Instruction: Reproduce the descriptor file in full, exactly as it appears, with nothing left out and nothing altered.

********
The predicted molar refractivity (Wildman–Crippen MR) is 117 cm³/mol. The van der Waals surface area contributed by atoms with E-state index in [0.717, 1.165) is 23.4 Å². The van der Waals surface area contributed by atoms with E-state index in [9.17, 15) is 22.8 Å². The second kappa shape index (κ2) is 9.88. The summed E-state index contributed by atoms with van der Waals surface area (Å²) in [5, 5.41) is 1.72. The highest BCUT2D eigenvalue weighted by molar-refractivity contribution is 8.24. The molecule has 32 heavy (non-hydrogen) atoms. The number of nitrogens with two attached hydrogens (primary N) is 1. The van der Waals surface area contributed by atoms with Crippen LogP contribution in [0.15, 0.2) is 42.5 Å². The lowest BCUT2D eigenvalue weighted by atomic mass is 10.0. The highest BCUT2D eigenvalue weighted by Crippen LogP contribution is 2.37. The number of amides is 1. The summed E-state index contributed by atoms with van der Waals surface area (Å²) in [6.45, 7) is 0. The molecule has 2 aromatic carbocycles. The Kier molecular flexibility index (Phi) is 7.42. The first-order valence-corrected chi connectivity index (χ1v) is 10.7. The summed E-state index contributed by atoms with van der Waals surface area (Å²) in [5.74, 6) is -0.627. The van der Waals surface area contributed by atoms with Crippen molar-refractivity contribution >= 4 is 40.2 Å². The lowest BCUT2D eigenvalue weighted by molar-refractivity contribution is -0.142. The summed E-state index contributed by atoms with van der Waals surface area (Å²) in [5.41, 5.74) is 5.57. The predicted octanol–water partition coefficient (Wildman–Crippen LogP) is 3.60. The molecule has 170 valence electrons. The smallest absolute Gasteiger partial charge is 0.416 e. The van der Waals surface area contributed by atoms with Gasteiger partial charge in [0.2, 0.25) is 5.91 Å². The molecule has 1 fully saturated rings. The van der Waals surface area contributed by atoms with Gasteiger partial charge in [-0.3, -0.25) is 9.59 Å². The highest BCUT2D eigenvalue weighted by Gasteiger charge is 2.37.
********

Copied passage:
The predicted molar refractivity (Wildman–Crippen MR) is 117 cm³/mol. The van der Waals surface area contributed by atoms with E-state index in [0.717, 1.165) is 23.4 Å². The van der Waals surface area contributed by atoms with E-state index in [9.17, 15) is 22.8 Å². The second kappa shape index (κ2) is 9.88. The summed E-state index contributed by atoms with van der Waals surface area (Å²) in [5, 5.41) is 1.72. The highest BCUT2D eigenvalue weighted by molar-refractivity contribution is 8.24. The molecule has 32 heavy (non-hydrogen) atoms. The number of nitrogens with two attached hydrogens (primary N) is 1. The van der Waals surface area contributed by atoms with Crippen LogP contribution in [0.15, 0.2) is 42.5 Å². The lowest BCUT2D eigenvalue weighted by atomic mass is 10.0. The highest BCUT2D eigenvalue weighted by Crippen LogP contribution is 2.37. The number of amides is 1. The summed E-state index contributed by atoms with van der Waals surface area (Å²) in [6.45, 7) is 0. The molecule has 2 aromatic carbocycles. The Kier molecular flexibility index (Phi) is 7.42. The first-order valence-corrected chi connectivity index (χ1v) is 10.7. The summed E-state index contributed by atoms with van der Waals surface area (Å²) in [5.74, 6) is -0.627. The van der Waals surface area contributed by atoms with Crippen molar-refractivity contribution >= 4 is 40.2 Å². The lowest BCUT2D eigenvalue weighted by molar-refractivity contribution is -0.142. The summed E-state index contributed by atoms with van der Waals surface area (Å²) in [5.41, 5.74) is 5.57. The predicted octanol–water partition coefficient (Wildman–Crippen LogP) is 3.60. The molecule has 170 valence electrons. The smallest absolute Gasteiger partial charge is 0.416 e. The van der Waals surface area contributed by atoms with Gasteiger partial charge in [0.2, 0.25) is 5.91 Å². The molecule has 1 fully saturated rings. The van der Waals surface area contributed by atoms with Gasteiger partial charge in [-0.3, -0.25) is 9.59 Å². The highest BCUT2D eigenvalue weighted by Gasteiger charge is 2.37.